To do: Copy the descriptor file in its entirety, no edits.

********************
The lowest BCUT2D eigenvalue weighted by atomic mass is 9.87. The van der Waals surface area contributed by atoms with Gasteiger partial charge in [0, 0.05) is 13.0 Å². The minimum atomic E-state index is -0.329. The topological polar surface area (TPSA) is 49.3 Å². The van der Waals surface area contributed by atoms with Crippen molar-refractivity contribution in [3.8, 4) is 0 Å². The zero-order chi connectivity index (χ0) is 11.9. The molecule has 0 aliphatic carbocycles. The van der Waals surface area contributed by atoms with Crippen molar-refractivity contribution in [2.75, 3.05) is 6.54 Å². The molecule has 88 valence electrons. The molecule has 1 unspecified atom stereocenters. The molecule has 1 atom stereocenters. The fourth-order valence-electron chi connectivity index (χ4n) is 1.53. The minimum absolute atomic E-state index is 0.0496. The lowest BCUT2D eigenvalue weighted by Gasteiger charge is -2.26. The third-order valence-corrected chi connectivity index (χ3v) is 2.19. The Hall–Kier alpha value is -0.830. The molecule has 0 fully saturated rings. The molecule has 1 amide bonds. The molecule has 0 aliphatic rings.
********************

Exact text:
The lowest BCUT2D eigenvalue weighted by atomic mass is 9.87. The van der Waals surface area contributed by atoms with Gasteiger partial charge in [0, 0.05) is 13.0 Å². The minimum atomic E-state index is -0.329. The topological polar surface area (TPSA) is 49.3 Å². The van der Waals surface area contributed by atoms with Crippen molar-refractivity contribution in [3.8, 4) is 0 Å². The zero-order chi connectivity index (χ0) is 11.9. The molecule has 0 aliphatic carbocycles. The van der Waals surface area contributed by atoms with Crippen molar-refractivity contribution in [2.75, 3.05) is 6.54 Å². The molecule has 88 valence electrons. The molecule has 1 unspecified atom stereocenters. The molecule has 1 atom stereocenters. The fourth-order valence-electron chi connectivity index (χ4n) is 1.53. The minimum absolute atomic E-state index is 0.0496. The lowest BCUT2D eigenvalue weighted by Gasteiger charge is -2.26. The third-order valence-corrected chi connectivity index (χ3v) is 2.19. The Hall–Kier alpha value is -0.830. The molecule has 0 fully saturated rings. The molecule has 1 amide bonds. The molecule has 0 aliphatic rings.